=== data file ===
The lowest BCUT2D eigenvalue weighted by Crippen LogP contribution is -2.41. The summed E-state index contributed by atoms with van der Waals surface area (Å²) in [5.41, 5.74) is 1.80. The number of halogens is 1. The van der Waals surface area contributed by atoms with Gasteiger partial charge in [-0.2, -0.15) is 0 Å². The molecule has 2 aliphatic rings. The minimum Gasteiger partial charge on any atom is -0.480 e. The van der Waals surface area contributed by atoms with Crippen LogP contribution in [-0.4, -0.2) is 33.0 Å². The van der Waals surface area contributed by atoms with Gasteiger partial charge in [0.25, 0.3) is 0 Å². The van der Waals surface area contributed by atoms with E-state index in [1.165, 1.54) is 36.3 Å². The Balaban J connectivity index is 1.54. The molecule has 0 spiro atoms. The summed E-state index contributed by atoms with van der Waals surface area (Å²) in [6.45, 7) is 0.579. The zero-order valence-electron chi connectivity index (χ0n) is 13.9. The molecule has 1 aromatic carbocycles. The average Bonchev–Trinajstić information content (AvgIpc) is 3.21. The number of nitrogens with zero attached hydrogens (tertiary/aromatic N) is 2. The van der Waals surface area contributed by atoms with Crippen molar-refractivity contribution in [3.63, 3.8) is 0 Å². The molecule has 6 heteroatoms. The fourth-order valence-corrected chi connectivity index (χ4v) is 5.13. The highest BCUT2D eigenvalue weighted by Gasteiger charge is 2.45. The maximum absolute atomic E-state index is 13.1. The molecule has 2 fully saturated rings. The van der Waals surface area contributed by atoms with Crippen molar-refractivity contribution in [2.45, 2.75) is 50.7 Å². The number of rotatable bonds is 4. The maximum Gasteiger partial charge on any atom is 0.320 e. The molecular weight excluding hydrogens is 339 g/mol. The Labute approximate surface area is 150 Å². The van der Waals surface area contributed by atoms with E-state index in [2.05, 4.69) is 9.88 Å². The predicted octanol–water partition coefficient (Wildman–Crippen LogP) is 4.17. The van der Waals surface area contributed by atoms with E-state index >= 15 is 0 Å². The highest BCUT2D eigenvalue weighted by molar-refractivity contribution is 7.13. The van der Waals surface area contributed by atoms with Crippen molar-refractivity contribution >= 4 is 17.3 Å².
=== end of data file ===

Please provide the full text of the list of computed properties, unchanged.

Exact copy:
The lowest BCUT2D eigenvalue weighted by Crippen LogP contribution is -2.41. The summed E-state index contributed by atoms with van der Waals surface area (Å²) in [5.41, 5.74) is 1.80. The number of halogens is 1. The van der Waals surface area contributed by atoms with Gasteiger partial charge in [-0.2, -0.15) is 0 Å². The molecule has 2 aliphatic rings. The minimum Gasteiger partial charge on any atom is -0.480 e. The van der Waals surface area contributed by atoms with Crippen LogP contribution in [-0.4, -0.2) is 33.0 Å². The van der Waals surface area contributed by atoms with Gasteiger partial charge in [0.25, 0.3) is 0 Å². The van der Waals surface area contributed by atoms with E-state index in [1.165, 1.54) is 36.3 Å². The Balaban J connectivity index is 1.54. The molecule has 0 spiro atoms. The summed E-state index contributed by atoms with van der Waals surface area (Å²) in [6.45, 7) is 0.579. The zero-order valence-electron chi connectivity index (χ0n) is 13.9. The molecule has 1 aromatic carbocycles. The average Bonchev–Trinajstić information content (AvgIpc) is 3.21. The number of nitrogens with zero attached hydrogens (tertiary/aromatic N) is 2. The van der Waals surface area contributed by atoms with Crippen molar-refractivity contribution in [3.63, 3.8) is 0 Å². The molecule has 6 heteroatoms. The fourth-order valence-corrected chi connectivity index (χ4v) is 5.13. The highest BCUT2D eigenvalue weighted by Gasteiger charge is 2.45. The maximum absolute atomic E-state index is 13.1. The molecule has 2 fully saturated rings. The van der Waals surface area contributed by atoms with Crippen molar-refractivity contribution in [2.45, 2.75) is 50.7 Å². The number of rotatable bonds is 4. The maximum Gasteiger partial charge on any atom is 0.320 e. The molecular weight excluding hydrogens is 339 g/mol. The Labute approximate surface area is 150 Å². The van der Waals surface area contributed by atoms with E-state index in [2.05, 4.69) is 9.88 Å². The predicted octanol–water partition coefficient (Wildman–Crippen LogP) is 4.17. The van der Waals surface area contributed by atoms with E-state index >= 15 is 0 Å². The highest BCUT2D eigenvalue weighted by molar-refractivity contribution is 7.13. The van der Waals surface area contributed by atoms with Crippen molar-refractivity contribution >= 4 is 17.3 Å².